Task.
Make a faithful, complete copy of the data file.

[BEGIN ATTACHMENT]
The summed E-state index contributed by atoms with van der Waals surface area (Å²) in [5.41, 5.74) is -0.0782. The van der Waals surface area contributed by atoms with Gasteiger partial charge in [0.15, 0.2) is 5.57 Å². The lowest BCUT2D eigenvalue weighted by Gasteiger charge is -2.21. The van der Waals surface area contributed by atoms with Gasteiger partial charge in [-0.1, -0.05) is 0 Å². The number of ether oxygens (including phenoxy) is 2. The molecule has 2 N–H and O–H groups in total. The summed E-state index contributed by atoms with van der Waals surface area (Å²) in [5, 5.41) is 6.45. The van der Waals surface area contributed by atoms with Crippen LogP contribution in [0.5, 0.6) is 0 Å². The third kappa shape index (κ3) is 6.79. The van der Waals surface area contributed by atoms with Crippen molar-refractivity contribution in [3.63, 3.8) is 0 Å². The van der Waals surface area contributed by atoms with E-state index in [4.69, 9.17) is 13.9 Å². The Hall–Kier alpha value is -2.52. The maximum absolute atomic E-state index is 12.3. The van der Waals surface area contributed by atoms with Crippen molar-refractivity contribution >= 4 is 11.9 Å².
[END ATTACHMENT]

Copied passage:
The summed E-state index contributed by atoms with van der Waals surface area (Å²) in [5.41, 5.74) is -0.0782. The van der Waals surface area contributed by atoms with Gasteiger partial charge in [0.15, 0.2) is 5.57 Å². The lowest BCUT2D eigenvalue weighted by Gasteiger charge is -2.21. The van der Waals surface area contributed by atoms with Gasteiger partial charge in [-0.1, -0.05) is 0 Å². The number of ether oxygens (including phenoxy) is 2. The molecule has 2 N–H and O–H groups in total. The summed E-state index contributed by atoms with van der Waals surface area (Å²) in [5, 5.41) is 6.45. The van der Waals surface area contributed by atoms with Crippen LogP contribution in [0.5, 0.6) is 0 Å². The third kappa shape index (κ3) is 6.79. The van der Waals surface area contributed by atoms with Crippen molar-refractivity contribution in [3.63, 3.8) is 0 Å². The van der Waals surface area contributed by atoms with E-state index in [4.69, 9.17) is 13.9 Å². The Hall–Kier alpha value is -2.52. The maximum absolute atomic E-state index is 12.3. The van der Waals surface area contributed by atoms with Crippen molar-refractivity contribution >= 4 is 11.9 Å².